Apple is cleaning up its energy act.
The computer company says that by early next year, the energy used to power its worldwide data centers will all come from renewable sources, such as solar, wind power, or hydroelectric dams. It announced the news Thursday in a post to its website.
That’s a victory for the environmental activists at Greenpeace, who have been pressuring Apple for more than a year to clean up its act and commit to renewable energy.
A major sticking point has been Apple’s Maiden, North Carolina, facility, which is on the inexpensive but partially coal-powered Duke Energy grid. Apple had already started building a 100-acre solar array and a biogas energy plant on the site, but was still using Duke for a large chunk of the power at the 500,000-square-foot data center.
Now, the company says it will instead use local power providers who use renewable energy. “By the end of 2012, we’ll meet the energy needs of our Maiden, North Carolina, data center using entirely renewable sources.”
The company now plans to build a second 100-acre solar array a few miles down the road from the facility, but it isn’t saying when that will come online.
By year’s end, about 60 percent of Maiden’s energy will come from the solar farm and biogas plant. The other 40 percent will come from those unnamed renewable energy providers.
Greenpeace has stepped up its campaign against Apple in recent months. It sent cloud-cleaning activists to Apple stores in San Francisco, New York, and Toronto last month, and on Tuesday, two Greenpeacers were arrested after setting up a giant iPod in front of Apple’s Cupertino, California, headquarters.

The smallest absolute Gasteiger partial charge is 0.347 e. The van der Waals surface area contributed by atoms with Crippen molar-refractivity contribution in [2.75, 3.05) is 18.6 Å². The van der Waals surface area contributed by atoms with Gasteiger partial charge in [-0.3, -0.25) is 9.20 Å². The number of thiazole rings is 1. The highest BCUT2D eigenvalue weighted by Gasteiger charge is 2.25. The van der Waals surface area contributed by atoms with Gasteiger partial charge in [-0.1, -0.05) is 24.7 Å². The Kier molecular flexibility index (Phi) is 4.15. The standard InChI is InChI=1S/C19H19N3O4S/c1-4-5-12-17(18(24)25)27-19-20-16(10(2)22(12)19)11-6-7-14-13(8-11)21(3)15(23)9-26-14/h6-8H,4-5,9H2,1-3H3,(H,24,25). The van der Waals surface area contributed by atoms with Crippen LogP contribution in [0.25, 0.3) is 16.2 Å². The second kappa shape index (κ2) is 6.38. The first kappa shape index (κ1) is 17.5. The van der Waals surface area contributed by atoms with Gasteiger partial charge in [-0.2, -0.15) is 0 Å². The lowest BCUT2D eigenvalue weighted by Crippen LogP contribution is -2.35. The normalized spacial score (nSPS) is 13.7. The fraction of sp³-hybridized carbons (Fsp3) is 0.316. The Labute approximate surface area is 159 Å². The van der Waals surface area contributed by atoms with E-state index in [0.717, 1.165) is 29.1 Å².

Greenpeace is happy with Thursday’s announcement, but it’s not stopping its campaign. “Apple’s announcement today is a great sign that Apple is taking seriously the hundreds of thousands of its customers who have asked for an iCloud powered by clean energy, not dirty coal,” a Greenpeace spokesman said in an email message.
Greenpeace wants Apple—and Microsoft and Amazon, too, for that matter—to promise to make renewable energy a priority even as it builds new data centers. “Only then will customers have confidence that the iCloud will continue to get cleaner as it grows,” the Greenpeace spokesman said.
An Apple spokeswoman declined to comment, but referred us to the company’s new web page.
Apple says that another of its data centers, this one in Newark, California, will be 100 percent renewable by February 2013. A third data center, located just down the road from Facebook in Prineville, Oregon, will use wind, hydro-, and geothermal energy when it comes online. The company also runs data facilities in Austin, Texas, and Sacramento, California, both of which are plugged into the renewable grid, Apple says.